Ten Reasons for 5-minute configuration update and repair
by Mark Burgess - March 19, 2012
How often should your configuration management system verify the integrity of your system? The default choices we've made by CFEngine are the results of almost 20 years of research into this area. Below you will find ten issues and references that explain why these choices are underpinned by the science. These ten things really all amount to the same thing: if you are playing ping-pong against the adversary of change, you need to be as quick on your feet as your opponent -- and faster
- Lost time is money:
Down-time of services, security related incidents and application mis-configurations that lead to incorrect behaviour, can all mean lost revenues. A fast response to misconfiguration, or better still avoidance in the first place, can be accounted for in real money. With a 5 minute check on system integrity, coupled with the ability to makes repairs to thousands of machines in parallel, a company could save hundreds of thousands of dollars in lost revenue.
This one isn't hard to understand, and doesn't need much science to argue its case -- but, at CFEngine, that doesn't stop us from being sure! No surprises that it turns out that the human factor is the major cause of downtime. (See, for instance, A Simple Way to Estimate the Cost of Downtime)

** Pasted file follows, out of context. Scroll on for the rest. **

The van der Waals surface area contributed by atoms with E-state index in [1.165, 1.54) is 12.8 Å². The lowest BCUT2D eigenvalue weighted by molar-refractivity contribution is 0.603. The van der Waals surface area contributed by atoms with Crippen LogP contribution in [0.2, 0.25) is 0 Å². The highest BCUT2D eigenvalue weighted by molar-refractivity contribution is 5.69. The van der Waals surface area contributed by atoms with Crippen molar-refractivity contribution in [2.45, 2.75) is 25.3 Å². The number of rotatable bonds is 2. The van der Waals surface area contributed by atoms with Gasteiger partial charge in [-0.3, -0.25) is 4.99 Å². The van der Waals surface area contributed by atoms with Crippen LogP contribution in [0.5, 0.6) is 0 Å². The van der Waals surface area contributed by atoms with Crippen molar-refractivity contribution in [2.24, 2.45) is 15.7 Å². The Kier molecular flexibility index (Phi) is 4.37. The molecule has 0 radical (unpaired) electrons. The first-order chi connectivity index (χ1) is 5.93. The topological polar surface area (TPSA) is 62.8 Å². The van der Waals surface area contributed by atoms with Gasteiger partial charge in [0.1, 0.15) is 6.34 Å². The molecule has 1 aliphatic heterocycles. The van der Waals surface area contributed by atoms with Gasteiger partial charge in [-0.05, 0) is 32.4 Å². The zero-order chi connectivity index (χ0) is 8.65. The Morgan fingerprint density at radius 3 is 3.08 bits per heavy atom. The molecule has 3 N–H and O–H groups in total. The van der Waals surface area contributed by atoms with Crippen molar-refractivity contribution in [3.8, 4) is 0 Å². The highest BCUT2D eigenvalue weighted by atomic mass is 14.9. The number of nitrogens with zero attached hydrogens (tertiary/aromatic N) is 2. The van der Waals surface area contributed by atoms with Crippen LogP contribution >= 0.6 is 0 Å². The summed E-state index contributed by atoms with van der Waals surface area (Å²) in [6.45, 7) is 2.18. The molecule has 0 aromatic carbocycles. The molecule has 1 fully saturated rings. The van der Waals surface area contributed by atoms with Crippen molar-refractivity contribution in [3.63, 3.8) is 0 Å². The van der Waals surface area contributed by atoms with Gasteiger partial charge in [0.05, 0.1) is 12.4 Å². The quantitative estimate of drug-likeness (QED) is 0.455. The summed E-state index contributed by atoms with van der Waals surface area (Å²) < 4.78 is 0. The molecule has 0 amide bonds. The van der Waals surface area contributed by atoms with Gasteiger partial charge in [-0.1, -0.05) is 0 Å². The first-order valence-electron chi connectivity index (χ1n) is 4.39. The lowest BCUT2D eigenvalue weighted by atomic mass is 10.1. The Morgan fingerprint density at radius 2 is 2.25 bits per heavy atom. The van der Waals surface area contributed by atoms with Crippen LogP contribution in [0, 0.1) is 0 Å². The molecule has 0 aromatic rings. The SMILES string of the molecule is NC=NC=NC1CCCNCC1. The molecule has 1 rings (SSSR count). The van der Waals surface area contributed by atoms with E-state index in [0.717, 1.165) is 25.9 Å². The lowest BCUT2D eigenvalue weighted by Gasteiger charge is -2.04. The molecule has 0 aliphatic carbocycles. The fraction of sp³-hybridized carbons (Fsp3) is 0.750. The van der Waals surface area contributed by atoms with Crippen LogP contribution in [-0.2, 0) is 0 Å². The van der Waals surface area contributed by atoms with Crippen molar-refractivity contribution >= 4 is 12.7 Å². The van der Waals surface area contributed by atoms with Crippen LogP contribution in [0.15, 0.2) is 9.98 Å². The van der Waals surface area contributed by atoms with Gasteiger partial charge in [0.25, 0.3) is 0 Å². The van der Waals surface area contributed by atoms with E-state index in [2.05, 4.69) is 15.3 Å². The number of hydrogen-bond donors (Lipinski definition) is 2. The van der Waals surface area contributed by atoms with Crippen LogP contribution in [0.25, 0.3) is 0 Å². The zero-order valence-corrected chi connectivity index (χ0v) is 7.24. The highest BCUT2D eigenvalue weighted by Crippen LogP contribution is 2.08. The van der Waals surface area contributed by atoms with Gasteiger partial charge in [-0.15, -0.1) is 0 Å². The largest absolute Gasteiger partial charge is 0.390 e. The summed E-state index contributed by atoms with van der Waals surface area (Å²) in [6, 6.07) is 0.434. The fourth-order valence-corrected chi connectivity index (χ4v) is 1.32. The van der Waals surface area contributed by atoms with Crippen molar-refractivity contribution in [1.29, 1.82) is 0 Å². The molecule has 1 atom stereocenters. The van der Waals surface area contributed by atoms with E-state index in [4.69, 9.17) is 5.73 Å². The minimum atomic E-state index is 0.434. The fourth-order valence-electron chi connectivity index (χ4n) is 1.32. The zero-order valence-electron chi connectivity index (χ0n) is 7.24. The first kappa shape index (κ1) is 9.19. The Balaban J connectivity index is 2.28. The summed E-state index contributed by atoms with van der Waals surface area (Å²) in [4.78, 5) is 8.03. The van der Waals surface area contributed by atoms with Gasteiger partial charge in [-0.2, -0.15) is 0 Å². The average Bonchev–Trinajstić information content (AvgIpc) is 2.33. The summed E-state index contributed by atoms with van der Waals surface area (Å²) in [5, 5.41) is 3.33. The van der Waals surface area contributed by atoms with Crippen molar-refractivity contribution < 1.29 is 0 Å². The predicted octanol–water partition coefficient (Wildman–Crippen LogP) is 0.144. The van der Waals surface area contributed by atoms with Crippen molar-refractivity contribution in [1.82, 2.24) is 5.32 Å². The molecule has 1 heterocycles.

- Minimize the risk of catastrophic loss before a change window:
Many industries try to limit the scope for human error by having change-windows during which all alterations and repairs must be made. The obsession with tracking who to blame for deviations from policy (liability) often overshadows the need to avoid deviations in the first place.
If you are worried about the risk of system maintenance on service performance, take heart. Studies show that you can optimize (i.e. minimize) the risk of damage to a system, even with a small change window, if you arrange it to start repairs just after the peak of fault activity. But better still is to keeping the deficit of unrepaired faults low in the first place with regular policy-approved maintenance. CFEngine 3 can easily do this because it has very little impact on systems. See A Risk Analysis of Disk Backup or Repository Maintenance.
- A Red Queen Race - running to stand still: